- Use energy-efficient appliances. Appliances make up about 30% of electricity bills. Cheaper appliances may cost you more in the long run with the energy they chew through. Don't buy big appliances with features you won't use, and go for ones with the highest energy star rating. Finally, make sure you install and maintain them properly — don't place your fridge next to a hot oven, for example.
- Take simple action. There are many little things you can do to save. If you get cold in winter, you may want to invest in thicker sheets instead of turning on a heater or buy a more efficient heater if possible. Blocking holes in your house can also save on heating costs.
Standby power is the electricity that's consumed by your appliances that aren't being used or when they are on 'standby'.
How badly does standby power impact energy use?
Standby power accounts for as much as 10% of overall household electricity usage and while most appliances only draw a small amount of energy on standby, the costs add up. Your digital home appliances alone could be costing you as much as $171.27 a year. Luckily, reducing your bill is as easy as flicking a switch.
Bonus tip: What do I turn off?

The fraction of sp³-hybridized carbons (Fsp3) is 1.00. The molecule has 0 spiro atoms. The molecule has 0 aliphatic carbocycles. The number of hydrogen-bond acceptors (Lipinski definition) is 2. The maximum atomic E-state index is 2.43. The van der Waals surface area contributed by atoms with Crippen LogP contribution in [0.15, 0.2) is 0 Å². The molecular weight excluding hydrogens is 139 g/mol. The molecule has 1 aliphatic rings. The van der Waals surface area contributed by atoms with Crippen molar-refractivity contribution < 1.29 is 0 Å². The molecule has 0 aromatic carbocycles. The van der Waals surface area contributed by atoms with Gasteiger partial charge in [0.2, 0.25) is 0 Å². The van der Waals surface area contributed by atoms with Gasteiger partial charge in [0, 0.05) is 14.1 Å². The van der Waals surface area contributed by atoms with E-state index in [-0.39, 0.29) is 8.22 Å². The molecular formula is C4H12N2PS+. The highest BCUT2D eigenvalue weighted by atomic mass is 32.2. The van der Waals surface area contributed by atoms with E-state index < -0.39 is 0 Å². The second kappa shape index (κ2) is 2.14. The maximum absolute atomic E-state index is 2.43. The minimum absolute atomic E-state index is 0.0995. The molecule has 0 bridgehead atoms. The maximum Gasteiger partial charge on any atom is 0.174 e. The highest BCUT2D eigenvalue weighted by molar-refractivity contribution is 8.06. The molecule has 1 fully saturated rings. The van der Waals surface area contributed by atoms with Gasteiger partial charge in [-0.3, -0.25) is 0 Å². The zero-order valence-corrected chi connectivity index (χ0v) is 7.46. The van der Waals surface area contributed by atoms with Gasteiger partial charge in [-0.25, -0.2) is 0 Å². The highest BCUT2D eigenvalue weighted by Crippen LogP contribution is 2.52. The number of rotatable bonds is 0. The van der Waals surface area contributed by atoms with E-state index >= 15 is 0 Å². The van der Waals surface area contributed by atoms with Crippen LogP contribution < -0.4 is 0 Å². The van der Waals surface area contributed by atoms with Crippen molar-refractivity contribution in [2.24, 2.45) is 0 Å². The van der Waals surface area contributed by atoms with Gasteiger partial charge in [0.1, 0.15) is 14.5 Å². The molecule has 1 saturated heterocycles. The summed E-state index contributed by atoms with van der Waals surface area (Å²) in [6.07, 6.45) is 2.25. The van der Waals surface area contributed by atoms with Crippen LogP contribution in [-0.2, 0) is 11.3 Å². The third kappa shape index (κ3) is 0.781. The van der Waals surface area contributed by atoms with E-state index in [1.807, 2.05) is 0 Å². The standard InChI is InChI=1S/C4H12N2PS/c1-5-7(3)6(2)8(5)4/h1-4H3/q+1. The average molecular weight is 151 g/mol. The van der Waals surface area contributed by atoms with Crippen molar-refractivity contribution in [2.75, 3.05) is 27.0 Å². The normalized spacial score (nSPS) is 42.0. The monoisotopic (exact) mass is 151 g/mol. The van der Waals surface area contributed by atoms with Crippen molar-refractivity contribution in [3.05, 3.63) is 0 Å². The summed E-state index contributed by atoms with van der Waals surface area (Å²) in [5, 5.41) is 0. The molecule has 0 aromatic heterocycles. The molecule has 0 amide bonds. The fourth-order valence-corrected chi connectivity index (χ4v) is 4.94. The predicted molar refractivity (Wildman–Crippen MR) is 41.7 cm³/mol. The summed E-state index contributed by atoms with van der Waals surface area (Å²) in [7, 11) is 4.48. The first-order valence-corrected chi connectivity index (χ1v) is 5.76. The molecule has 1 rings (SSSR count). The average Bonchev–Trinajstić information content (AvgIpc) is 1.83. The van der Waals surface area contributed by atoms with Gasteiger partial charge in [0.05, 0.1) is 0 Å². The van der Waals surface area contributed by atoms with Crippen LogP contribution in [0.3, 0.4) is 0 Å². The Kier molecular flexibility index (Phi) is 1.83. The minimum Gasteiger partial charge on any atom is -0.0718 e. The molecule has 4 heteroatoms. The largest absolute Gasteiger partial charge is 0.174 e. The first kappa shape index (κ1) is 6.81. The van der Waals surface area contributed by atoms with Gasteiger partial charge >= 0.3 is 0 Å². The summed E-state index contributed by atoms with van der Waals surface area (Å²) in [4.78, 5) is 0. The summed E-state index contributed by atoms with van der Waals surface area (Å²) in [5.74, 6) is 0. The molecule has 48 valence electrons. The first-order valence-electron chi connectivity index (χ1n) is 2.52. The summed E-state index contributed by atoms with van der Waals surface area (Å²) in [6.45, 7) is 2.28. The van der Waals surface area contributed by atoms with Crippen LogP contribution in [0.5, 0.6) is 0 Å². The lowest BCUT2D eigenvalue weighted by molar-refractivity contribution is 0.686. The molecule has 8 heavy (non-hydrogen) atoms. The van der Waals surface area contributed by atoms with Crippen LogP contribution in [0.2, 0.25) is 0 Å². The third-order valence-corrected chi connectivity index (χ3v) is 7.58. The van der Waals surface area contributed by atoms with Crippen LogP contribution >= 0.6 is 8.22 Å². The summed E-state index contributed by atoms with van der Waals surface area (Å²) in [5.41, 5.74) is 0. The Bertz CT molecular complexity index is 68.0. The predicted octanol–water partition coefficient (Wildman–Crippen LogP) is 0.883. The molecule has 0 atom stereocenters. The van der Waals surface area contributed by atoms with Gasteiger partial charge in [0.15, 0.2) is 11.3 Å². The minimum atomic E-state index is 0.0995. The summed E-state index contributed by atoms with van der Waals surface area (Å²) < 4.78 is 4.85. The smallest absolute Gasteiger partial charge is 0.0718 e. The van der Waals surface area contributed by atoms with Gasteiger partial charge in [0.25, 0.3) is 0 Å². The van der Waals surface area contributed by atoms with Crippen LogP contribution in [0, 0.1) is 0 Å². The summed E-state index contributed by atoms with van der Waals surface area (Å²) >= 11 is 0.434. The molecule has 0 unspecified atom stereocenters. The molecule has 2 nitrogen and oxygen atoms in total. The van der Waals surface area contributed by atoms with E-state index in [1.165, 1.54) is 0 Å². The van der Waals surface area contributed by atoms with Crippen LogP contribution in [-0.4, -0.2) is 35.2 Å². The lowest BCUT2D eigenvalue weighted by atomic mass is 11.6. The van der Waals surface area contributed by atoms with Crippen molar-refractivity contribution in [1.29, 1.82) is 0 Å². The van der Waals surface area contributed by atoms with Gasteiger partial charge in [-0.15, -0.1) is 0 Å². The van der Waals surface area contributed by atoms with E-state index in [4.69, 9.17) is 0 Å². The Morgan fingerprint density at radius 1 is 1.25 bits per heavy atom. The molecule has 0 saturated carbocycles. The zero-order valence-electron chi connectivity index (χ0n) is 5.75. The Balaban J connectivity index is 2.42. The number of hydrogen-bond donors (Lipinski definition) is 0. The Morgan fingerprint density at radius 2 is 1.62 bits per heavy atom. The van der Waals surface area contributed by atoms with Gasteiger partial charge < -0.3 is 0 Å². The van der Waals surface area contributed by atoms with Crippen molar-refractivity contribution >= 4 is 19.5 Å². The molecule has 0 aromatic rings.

Power's most expensive when everyone else is using it, usually from 7am-10pm daily. Here are two ways to profit off consuming power when no one else is:
- Off-peak water heater. Since heating water consumes about 25% of a household's electricity, installing a system which only heats water during off-peak periods and then stores it for use can really cut your bills. Check if this is available with your retailer and water heater.
- Time-of-use plans. This type of energy tariff charges you less for energy during off-peak periods. So long as you have a smart meter involved and your household consumption patterns support it, this might help you save.
Save energy around the home
- Insulate everywhere
- Update your light globes
- Use fans instead of air conditioning
Save energy in the kitchen
- Microwaves use less energy than your oven
- Cook food with a lid on for faster cooking